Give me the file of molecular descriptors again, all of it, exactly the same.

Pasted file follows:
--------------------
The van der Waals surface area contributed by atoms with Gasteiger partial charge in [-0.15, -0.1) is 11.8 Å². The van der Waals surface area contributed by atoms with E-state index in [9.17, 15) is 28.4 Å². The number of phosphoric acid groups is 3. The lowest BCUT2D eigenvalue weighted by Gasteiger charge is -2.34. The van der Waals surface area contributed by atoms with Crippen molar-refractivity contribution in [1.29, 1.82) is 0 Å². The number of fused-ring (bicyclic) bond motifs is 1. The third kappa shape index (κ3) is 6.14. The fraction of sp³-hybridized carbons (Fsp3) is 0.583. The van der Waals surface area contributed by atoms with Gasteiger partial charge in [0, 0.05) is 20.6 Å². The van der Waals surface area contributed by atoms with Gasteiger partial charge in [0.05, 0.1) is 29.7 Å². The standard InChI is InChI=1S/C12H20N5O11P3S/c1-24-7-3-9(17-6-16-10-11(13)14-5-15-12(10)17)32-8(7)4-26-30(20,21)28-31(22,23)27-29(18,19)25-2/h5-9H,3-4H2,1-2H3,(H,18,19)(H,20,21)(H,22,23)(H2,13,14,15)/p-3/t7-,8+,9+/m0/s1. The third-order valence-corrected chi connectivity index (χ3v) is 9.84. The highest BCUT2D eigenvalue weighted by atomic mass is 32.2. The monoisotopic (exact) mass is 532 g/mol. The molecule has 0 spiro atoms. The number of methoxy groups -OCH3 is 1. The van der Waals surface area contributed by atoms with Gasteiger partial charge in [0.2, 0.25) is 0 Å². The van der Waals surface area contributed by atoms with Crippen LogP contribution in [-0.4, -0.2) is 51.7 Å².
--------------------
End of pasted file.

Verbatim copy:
The van der Waals surface area contributed by atoms with Gasteiger partial charge in [-0.15, -0.1) is 11.8 Å². The van der Waals surface area contributed by atoms with E-state index in [9.17, 15) is 28.4 Å². The number of phosphoric acid groups is 3. The lowest BCUT2D eigenvalue weighted by Gasteiger charge is -2.34. The van der Waals surface area contributed by atoms with Crippen molar-refractivity contribution in [1.29, 1.82) is 0 Å². The number of fused-ring (bicyclic) bond motifs is 1. The third kappa shape index (κ3) is 6.14. The fraction of sp³-hybridized carbons (Fsp3) is 0.583. The van der Waals surface area contributed by atoms with Gasteiger partial charge in [0, 0.05) is 20.6 Å². The van der Waals surface area contributed by atoms with Gasteiger partial charge in [0.05, 0.1) is 29.7 Å². The standard InChI is InChI=1S/C12H20N5O11P3S/c1-24-7-3-9(17-6-16-10-11(13)14-5-15-12(10)17)32-8(7)4-26-30(20,21)28-31(22,23)27-29(18,19)25-2/h5-9H,3-4H2,1-2H3,(H,18,19)(H,20,21)(H,22,23)(H2,13,14,15)/p-3/t7-,8+,9+/m0/s1. The third-order valence-corrected chi connectivity index (χ3v) is 9.84. The highest BCUT2D eigenvalue weighted by atomic mass is 32.2. The monoisotopic (exact) mass is 532 g/mol. The molecule has 0 spiro atoms. The number of methoxy groups -OCH3 is 1. The van der Waals surface area contributed by atoms with Gasteiger partial charge in [0.2, 0.25) is 0 Å². The van der Waals surface area contributed by atoms with Crippen LogP contribution in [-0.4, -0.2) is 51.7 Å².